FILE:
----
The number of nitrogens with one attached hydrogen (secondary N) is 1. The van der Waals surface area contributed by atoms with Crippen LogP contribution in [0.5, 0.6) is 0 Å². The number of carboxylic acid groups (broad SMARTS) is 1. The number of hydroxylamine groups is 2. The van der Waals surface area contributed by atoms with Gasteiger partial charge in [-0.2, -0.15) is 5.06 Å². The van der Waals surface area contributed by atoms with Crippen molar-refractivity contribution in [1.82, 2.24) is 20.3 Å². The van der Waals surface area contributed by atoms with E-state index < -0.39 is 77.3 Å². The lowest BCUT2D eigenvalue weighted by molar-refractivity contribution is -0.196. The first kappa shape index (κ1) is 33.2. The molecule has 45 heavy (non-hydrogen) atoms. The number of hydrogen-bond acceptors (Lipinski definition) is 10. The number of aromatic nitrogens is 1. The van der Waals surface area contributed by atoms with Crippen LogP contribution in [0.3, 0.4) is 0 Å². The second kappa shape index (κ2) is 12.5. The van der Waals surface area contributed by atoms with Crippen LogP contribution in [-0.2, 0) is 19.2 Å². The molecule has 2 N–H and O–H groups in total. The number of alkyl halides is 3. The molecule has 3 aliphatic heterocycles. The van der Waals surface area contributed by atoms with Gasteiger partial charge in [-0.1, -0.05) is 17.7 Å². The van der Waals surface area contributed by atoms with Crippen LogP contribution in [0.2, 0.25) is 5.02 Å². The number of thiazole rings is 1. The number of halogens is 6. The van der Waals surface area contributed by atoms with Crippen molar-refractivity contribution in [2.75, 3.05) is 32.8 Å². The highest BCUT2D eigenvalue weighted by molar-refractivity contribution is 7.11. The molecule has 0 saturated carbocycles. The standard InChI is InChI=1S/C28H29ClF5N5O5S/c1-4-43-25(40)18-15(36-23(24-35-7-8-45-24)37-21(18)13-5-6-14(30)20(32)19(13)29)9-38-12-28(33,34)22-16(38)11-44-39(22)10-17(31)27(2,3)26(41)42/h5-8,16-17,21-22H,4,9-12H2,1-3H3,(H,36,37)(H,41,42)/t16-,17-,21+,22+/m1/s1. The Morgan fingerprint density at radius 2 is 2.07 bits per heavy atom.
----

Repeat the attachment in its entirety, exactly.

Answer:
The number of nitrogens with one attached hydrogen (secondary N) is 1. The van der Waals surface area contributed by atoms with Crippen LogP contribution in [0.5, 0.6) is 0 Å². The number of carboxylic acid groups (broad SMARTS) is 1. The number of hydroxylamine groups is 2. The van der Waals surface area contributed by atoms with Gasteiger partial charge in [-0.2, -0.15) is 5.06 Å². The van der Waals surface area contributed by atoms with Crippen molar-refractivity contribution in [1.82, 2.24) is 20.3 Å². The van der Waals surface area contributed by atoms with E-state index < -0.39 is 77.3 Å². The lowest BCUT2D eigenvalue weighted by molar-refractivity contribution is -0.196. The first kappa shape index (κ1) is 33.2. The molecule has 45 heavy (non-hydrogen) atoms. The number of hydrogen-bond acceptors (Lipinski definition) is 10. The number of aromatic nitrogens is 1. The van der Waals surface area contributed by atoms with Crippen LogP contribution in [0.3, 0.4) is 0 Å². The second kappa shape index (κ2) is 12.5. The van der Waals surface area contributed by atoms with Crippen LogP contribution in [-0.2, 0) is 19.2 Å². The molecule has 2 N–H and O–H groups in total. The number of alkyl halides is 3. The molecule has 3 aliphatic heterocycles. The van der Waals surface area contributed by atoms with Gasteiger partial charge in [-0.1, -0.05) is 17.7 Å². The van der Waals surface area contributed by atoms with Crippen LogP contribution in [0.2, 0.25) is 5.02 Å². The number of thiazole rings is 1. The number of halogens is 6. The van der Waals surface area contributed by atoms with Crippen molar-refractivity contribution in [2.75, 3.05) is 32.8 Å². The highest BCUT2D eigenvalue weighted by molar-refractivity contribution is 7.11. The molecule has 0 saturated carbocycles. The standard InChI is InChI=1S/C28H29ClF5N5O5S/c1-4-43-25(40)18-15(36-23(24-35-7-8-45-24)37-21(18)13-5-6-14(30)20(32)19(13)29)9-38-12-28(33,34)22-16(38)11-44-39(22)10-17(31)27(2,3)26(41)42/h5-8,16-17,21-22H,4,9-12H2,1-3H3,(H,36,37)(H,41,42)/t16-,17-,21+,22+/m1/s1. The Morgan fingerprint density at radius 2 is 2.07 bits per heavy atom.